Conclusions and Operational Recommendations for the Mission:
Initially, all rover telecom problems were caused by a combination of environmental and configuration conditions. At no time were there any electrical, mechanical or software interface failures with either the LMRE radio modem or Rover radio modem. LMRE modem UART interface resets occur periodically, and are a normal part of operation on that side of the interface. Rover modem resets occur when the rover performs a SHUTDOWN or any APXS related activities in its sequence, which requires a HOLD_COMM command. Note, the only factor which has not been conclusively ruled out is the possibility of the loss of hermeticity in one of the four crystal local oscillator cans used in the modems. The crystals utilize a solder perform hermetic seal between the base and body of the can, in a 1 atmosphere inert gas. A failure of the hermetic seal would definitely shift the crystal's frequency (on Mars) because of the change in pressure inside the can. According to the manufacturer, a 5 PPM change in the resonant frequency of the crystal equates to about a 2 KHz frequency shift of the output frequency. But, based on the recent operation of the telecom system, and a comparison of pre-delivery thermal test data performed at JPL and thermal data from Mars, the probability of loss of hermeticity is low. If it has occurred, the consensus is that the LMRE receive LO crystal may be the culprit. To thoroughly understand how a loss of hermeticity would shift the operating frequencies of the radios, an experiment could be performed on a group of modems at different pressure levels, and with the loss of hermeticity invoked in combinations of the crystals. This experiment would be time consuming to perform and give insight into only one problem associated with the function of the radio modems.
It should be noted that the aging process of the LO crystal has been examined carefully. Pre-launch lab measurements of three spare radio units showed that the aging rate is consistent with expectation for that design, namely a negative drift in the output frequency that is logarithmic in time; linear on a log-scale of time.
For present and future Sojourner rover telecommunications activities, here are the recommendations for hardware usage and when planning operations sequences:
Most of the these recommendations have already been communicated to the Mars Pathfinder project and implemented as part of rover operations. They have proved to work leading to significant improvements in the functioning of the Sojourner telecommunications subsystem.
These radio modems use the standard RTS/CTS handshake method, similar to modems used in personal computers. The standard interface on these radios is RS232, however, the RS232 converter chip on the digital board has been replaced with jumpers so that 0-5 v TTL levels could be used with the rover and lander computers. The radios are hardwired for 9600 bps asynchronous communication with 8 data bits and 1 stop bit.
The atmospheric pressure on Mars is between 6 and 10 Torr (units of Torr are mm Hg @ 0C and 1 Torr = 1.33X10-3 bar), compared to 735.56 Torr (at sea level) for atmospheric pressure on Earth. Here are two equations that are frequently used to calculate sound levels. The first equation is for acoustic pressure levels and is equal to 20 log10 (P/Pref) in decibels, where P is the pressure in the medium and is a function of the density of that medium, and Pref = 2X10-10 bar is the equilibrium pressure. The equation for sound intensity levels is 10 log10 (I/I0) also in decibels, where I0 = 10-16 watt per square centimeter. Pref and I0 are reference pressure and intensity values which both correspond to near absolute silence (no pressure changes). Both equations are logarithmic and this is convenient because the sensitivity of the human ear is roughly logarithmic. One thing to note is that on Earth, the pressure changes that create sounds are very small compared to the overall atmospheric pressure.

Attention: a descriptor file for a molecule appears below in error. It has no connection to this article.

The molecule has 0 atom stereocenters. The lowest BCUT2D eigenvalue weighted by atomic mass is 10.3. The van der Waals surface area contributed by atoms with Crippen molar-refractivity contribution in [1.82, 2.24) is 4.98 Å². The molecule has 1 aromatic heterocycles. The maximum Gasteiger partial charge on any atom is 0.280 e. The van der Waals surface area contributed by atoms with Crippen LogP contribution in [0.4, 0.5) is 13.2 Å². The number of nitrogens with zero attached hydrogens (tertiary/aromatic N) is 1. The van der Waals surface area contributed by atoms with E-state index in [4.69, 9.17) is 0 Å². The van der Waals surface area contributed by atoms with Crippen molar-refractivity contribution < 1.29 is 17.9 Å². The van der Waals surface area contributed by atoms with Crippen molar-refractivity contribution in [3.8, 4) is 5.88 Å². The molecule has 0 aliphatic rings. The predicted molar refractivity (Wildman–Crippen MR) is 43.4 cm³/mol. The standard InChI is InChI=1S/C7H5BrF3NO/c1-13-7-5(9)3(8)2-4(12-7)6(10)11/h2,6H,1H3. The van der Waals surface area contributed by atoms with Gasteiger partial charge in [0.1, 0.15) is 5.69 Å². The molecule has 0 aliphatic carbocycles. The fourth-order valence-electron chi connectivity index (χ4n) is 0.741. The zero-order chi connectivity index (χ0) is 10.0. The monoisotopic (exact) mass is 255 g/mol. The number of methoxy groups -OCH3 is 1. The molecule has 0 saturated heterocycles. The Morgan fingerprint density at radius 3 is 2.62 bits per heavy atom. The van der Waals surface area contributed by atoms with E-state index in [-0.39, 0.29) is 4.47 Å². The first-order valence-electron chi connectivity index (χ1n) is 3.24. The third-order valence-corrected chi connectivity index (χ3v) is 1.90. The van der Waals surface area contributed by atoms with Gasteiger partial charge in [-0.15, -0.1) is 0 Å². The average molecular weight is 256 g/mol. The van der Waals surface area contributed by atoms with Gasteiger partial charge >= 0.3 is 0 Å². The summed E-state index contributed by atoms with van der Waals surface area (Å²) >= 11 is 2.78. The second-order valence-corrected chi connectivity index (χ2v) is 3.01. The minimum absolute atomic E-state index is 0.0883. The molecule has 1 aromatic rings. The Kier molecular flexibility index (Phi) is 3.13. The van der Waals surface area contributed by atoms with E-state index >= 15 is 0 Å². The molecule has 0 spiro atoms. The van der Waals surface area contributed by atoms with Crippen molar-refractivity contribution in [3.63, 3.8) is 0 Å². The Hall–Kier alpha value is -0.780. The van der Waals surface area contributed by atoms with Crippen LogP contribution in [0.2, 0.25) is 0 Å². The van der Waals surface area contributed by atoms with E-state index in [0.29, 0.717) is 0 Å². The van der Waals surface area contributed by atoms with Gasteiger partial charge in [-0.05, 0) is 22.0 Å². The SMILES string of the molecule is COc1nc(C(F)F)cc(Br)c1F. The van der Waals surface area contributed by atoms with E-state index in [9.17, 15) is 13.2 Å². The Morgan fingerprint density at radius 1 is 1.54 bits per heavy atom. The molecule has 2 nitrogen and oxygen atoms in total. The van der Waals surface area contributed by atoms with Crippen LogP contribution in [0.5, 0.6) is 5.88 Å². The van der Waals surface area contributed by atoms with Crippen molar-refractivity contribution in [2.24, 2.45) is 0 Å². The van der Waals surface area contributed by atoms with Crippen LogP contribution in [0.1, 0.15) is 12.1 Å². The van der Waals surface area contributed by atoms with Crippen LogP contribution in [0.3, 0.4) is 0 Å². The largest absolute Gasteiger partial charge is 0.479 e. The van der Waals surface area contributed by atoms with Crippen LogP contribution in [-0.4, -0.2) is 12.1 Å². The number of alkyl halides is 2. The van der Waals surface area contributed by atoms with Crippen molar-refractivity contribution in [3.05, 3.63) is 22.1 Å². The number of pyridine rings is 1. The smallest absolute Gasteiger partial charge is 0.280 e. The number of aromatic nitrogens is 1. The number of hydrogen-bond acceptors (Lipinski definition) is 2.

Here are the A-weighted RMS (root-mean-square) pressure levels of a few common sounds:
Even the thin atmosphere on Mars supports the propagation of sound waves. But because of the lower pressure, the same sounds would have to be more intense (displace more atmosphere) for a typical microphone or human ear to hear them at the same level as here on Earth. For instance, given the same distance between the sound source and destination (say 10 feet), the reduction of pressure by a factor of 10 would reduce the sound pressure level by 20 dB. The reduction of pressure by a factor of 100 would reduce the sound pressure level by 40 dB. The pressure on Mars (at ground level) is approximately 100 times less than the atmospheric pressure on Earth (at sea level).
Using the same reference pressure level of 2X10-10 bar, here are the equivalent Martian sound levels for the same common sounds on Earth:
As you can see, for the same given distance, the sound of an electric table saw on Mars would be perceived as loud as a normal conversation here on Earth. The design of a dynamic microphone or some sort of acoustic sensor to function in the harsh Martian environment could definitely be accomplished, as could the design of an audio frequency amplifier with 40 dB more sensitivity to the lower sound levels. So it is entirely possible to measure and record sound on Mars, but the scientific return is probably not high enough to justify flying the extra equipment weight.
The lander computer on the other hand has much more computing horsepower. Its 32-bit RISC CPU and architecture is the derviative of a commercially available IBM 6000 computer. It executes at about 20 MIPS. The lander also does not have a hard disk, but has a rather large 128 MB of DRAM where data and images can be buffered for transmission back to Earth. Like the rover, it also uses radiation hardened components on its computer board.